During DPTstudent chats, there has been many great conversations and debates. Often, it seemed the terms clinical reasoning and critical thinking were being used interchangeably. So, I began to wonder what these terms meant, how they are different, and how they are the same. Is this some sort of common denominator for all PT-speak? Or, are people just applying these terms willy-nilly? I decided to investigate.
Critical Thinking, Clinical Reasoning, and Judgement | the-gap.info
Read More. This website is owned and operated by BetterHelp, who receives all fees associated with the platform. The brain is a complex organ, and how it creates and processes thoughts is just as complicated. No one has the same way of thinking. What we think about and how we think about it all depends on the person. With that being said, there are still some primary types of thinking that we can divide thoughts into. The main two are concrete and abstract, and we're going to break both of them down for you.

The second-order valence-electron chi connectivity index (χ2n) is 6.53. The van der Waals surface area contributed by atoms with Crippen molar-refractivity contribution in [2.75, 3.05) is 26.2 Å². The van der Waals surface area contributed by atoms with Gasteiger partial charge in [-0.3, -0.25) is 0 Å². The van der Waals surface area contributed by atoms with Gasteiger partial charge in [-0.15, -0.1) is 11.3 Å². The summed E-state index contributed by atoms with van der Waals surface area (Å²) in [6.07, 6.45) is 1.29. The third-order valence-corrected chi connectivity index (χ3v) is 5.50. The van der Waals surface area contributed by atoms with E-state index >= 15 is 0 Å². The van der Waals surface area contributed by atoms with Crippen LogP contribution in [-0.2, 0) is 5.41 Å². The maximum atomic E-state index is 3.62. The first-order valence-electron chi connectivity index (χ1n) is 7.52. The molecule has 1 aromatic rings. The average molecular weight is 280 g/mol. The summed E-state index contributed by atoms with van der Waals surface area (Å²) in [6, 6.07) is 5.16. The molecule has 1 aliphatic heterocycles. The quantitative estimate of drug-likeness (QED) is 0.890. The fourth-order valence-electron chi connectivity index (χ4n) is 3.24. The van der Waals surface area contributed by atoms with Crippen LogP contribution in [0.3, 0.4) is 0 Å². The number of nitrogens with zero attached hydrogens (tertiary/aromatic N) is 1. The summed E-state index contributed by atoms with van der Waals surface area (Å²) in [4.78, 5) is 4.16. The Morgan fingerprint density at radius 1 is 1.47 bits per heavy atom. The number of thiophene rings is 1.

Critical thinking versus clinical reasoning versus clinical judgment: differential diagnosis
Critical thinking requires an open and inquiring attitude, a number of reasoning skills and knowledge of the basic concepts of critical thinking. This — very — short definition of critical thinking will obviously not be clear to everyone and needs some explanation. Making clear what critical thinking is can perhaps best be done by describing the characteristics of the critical thinker. The critical thinker is capable of actively and skillfully applying general principles and procedures of thought, as a result of which his judgments will be highly reliable and accurate.
Critical thinkers tend to exhibit certain traits that are common to them. These traits are summarized in Table 6. Recall that critical thinking is an active mode of thinking. Instead of just receiving messages and accepting them as is, we consider what they are saying. We ask if messages are well-supported.